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Alan Wake 2 is digital-only because it gives Remedy "more time to polish"

"We didn't want to release something that we weren't proud of."

As we learned in May, from an FAQ provided by developer Remedy, Alan Wake 2 will only have a digital release when it launches on October 17th later this year, with "no plans" for a physical release on disc at the time.

This has naturally sparked some concern among certain fans, with digital-only downloads posing issues for both game preservation, as shown by the closure of the Nintendo 3DS eShop in March this year, as well as ownership rights, exemplified by the infamously de-listed survival horror spinoff PT.

Speaking to Eurogamer at Summer Games Fest earlier this month, Alan Wake 2's creative director Sam Lake and game director Kyle Rowley gave us a little more detail on the reasoning behind going digital-only, explaining that, actually, it was to allow Remedy more time to polish the game to an acceptable level - something publisher Epic Games had also been on board with.

"Yeah, it is digital only, and kind of coming to this idea, both from Remedy and Epic's perspective, that's our current thinking. It just felt it makes sense for this, and the timing felt right," Lake explained, before Rowley gave a little more detail.

"As creatives obviously, by going digital-only it does allow us more time to polish the game," Rowley said. "Like, a significant amount of weeks actually. Because otherwise, the game that goes on the disc, obviously it has to be playable without a patch."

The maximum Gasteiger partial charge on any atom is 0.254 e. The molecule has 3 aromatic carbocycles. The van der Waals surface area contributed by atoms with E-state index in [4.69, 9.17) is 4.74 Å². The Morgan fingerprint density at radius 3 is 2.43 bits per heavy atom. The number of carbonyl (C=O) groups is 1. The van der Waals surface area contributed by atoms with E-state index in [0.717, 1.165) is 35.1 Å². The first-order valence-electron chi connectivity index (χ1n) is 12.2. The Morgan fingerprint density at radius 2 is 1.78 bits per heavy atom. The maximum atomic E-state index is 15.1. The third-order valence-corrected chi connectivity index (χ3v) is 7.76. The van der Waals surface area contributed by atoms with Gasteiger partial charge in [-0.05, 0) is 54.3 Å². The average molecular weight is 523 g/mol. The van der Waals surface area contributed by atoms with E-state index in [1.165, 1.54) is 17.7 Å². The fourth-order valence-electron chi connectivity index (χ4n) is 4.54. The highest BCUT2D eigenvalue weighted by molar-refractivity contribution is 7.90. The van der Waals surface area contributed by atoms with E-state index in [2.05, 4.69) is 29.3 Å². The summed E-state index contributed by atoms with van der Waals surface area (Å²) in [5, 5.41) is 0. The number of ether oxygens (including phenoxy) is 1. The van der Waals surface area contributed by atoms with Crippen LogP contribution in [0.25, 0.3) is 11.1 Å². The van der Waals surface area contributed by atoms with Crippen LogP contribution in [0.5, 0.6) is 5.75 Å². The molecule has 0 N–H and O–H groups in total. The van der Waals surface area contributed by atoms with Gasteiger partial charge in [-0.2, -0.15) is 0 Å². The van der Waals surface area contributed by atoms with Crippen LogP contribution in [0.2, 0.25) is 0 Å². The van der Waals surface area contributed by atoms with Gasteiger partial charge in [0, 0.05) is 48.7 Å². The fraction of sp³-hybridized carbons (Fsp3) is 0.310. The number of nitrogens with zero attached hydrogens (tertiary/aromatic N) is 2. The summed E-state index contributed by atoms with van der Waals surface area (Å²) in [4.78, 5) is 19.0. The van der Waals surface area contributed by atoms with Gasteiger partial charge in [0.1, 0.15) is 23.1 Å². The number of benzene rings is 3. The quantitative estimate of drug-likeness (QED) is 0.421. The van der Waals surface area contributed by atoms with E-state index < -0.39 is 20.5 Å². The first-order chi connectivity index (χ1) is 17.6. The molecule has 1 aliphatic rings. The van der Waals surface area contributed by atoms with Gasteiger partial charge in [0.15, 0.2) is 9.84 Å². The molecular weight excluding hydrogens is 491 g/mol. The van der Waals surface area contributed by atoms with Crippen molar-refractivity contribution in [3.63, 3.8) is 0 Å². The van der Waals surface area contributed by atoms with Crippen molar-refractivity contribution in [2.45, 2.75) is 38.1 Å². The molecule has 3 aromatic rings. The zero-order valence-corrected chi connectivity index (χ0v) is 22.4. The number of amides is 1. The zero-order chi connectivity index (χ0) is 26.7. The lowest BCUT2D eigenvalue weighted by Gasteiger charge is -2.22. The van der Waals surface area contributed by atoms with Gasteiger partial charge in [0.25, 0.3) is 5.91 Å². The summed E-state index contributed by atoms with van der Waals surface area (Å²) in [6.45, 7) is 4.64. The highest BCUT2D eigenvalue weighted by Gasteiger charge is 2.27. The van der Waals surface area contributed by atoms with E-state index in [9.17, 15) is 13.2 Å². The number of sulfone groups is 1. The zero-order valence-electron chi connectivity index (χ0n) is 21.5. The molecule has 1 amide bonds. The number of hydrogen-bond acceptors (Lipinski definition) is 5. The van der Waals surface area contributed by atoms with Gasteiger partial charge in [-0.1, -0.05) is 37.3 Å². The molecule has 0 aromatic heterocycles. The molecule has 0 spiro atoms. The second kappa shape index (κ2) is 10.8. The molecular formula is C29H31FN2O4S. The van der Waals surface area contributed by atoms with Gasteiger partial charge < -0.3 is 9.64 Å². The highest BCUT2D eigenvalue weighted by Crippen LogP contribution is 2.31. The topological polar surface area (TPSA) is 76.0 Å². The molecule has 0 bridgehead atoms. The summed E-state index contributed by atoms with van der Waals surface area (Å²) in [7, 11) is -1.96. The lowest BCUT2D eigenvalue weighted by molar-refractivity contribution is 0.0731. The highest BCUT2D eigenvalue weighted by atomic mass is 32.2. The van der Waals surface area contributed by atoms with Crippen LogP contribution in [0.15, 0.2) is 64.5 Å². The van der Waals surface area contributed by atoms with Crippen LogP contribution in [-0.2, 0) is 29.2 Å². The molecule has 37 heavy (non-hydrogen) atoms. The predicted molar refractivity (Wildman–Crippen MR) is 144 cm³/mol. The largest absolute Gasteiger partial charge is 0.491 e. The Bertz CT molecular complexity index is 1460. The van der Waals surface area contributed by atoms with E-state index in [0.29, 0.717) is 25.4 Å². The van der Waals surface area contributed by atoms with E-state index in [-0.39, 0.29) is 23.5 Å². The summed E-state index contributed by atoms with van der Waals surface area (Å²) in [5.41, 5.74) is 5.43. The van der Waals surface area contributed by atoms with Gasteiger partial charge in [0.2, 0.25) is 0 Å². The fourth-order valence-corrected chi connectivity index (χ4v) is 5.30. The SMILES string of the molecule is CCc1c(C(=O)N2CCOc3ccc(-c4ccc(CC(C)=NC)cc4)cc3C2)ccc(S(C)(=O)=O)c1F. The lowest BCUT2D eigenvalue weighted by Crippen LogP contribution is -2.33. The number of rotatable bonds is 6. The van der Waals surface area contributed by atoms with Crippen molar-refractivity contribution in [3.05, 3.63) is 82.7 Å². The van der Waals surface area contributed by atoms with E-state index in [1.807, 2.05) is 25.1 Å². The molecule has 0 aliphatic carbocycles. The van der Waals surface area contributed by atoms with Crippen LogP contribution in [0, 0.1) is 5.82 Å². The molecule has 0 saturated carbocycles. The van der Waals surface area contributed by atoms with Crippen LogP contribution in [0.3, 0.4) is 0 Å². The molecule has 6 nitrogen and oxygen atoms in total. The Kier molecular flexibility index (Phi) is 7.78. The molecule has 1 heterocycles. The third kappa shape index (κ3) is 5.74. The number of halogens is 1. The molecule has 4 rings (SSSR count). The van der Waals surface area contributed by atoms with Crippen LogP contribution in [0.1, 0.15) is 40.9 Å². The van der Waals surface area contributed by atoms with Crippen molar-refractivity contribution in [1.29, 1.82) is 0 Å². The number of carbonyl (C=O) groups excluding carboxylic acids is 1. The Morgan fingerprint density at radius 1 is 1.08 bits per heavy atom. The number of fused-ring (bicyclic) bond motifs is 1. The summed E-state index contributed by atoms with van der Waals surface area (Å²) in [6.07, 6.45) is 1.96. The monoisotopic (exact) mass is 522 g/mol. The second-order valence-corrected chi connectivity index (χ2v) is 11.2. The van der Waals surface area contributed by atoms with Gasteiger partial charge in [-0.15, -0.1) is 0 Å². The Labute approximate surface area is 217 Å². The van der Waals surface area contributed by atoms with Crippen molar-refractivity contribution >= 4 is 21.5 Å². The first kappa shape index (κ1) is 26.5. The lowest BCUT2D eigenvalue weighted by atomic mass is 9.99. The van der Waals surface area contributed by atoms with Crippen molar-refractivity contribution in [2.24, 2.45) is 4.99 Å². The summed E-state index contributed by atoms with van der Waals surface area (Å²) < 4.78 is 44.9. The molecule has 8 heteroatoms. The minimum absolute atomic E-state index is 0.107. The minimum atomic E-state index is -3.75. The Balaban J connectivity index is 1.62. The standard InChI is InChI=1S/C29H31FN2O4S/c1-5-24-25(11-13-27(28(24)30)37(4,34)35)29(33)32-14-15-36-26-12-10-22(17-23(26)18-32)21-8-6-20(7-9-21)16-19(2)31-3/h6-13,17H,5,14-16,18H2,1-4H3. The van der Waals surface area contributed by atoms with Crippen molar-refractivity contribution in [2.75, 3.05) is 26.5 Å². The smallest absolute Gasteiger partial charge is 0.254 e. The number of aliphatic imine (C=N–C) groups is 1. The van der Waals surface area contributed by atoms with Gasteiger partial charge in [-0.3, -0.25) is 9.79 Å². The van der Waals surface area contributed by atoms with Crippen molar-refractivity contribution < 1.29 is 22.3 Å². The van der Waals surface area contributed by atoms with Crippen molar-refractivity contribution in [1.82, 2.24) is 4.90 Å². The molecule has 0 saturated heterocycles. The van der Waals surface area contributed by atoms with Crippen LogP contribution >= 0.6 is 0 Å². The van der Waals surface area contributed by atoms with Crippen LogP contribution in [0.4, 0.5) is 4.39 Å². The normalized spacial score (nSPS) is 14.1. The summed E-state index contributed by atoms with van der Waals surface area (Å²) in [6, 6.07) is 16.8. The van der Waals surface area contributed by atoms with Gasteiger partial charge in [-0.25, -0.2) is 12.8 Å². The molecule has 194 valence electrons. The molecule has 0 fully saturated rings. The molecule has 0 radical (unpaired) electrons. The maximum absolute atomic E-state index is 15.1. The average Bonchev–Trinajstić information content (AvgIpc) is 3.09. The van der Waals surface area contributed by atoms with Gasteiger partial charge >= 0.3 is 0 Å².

"We didn't want to release something that we weren't proud of basically, and that we didn't want players to play. So hopefully this way we can give you a better version of the game."

It's a slightly different reason for the one given in the original FAQ, which claimed that keeping to digital would help to keep the price of the game down.

"There are many reasons for this," the FAQ said. "For one, a large number of players have shifted to digital only. You can buy a Sony PlayStation 5 without a disc drive and Microsoft's Xbox Series S is a digital only console. It is not uncommon to release modern games as digital-only.

"Secondly, not releasing a disc helps keep the price of the game at $59.99 / €59.99 and the PC version at $49.99 / €49.99 [£49.99 and £39.99 respectively in the UK]."

That said, Rowley's point about additional time to polish does chime with an additional explanation from the FAQ:

"Finally, we did not want to ship a disc product and have it require a download for the game - we do not think this would make for a great experience either."

You can read much more from our conversation with Lake and Rowley, as well as our impressions on an extended behind-closed-doors demo, in our big Alan Wake 2 preview.

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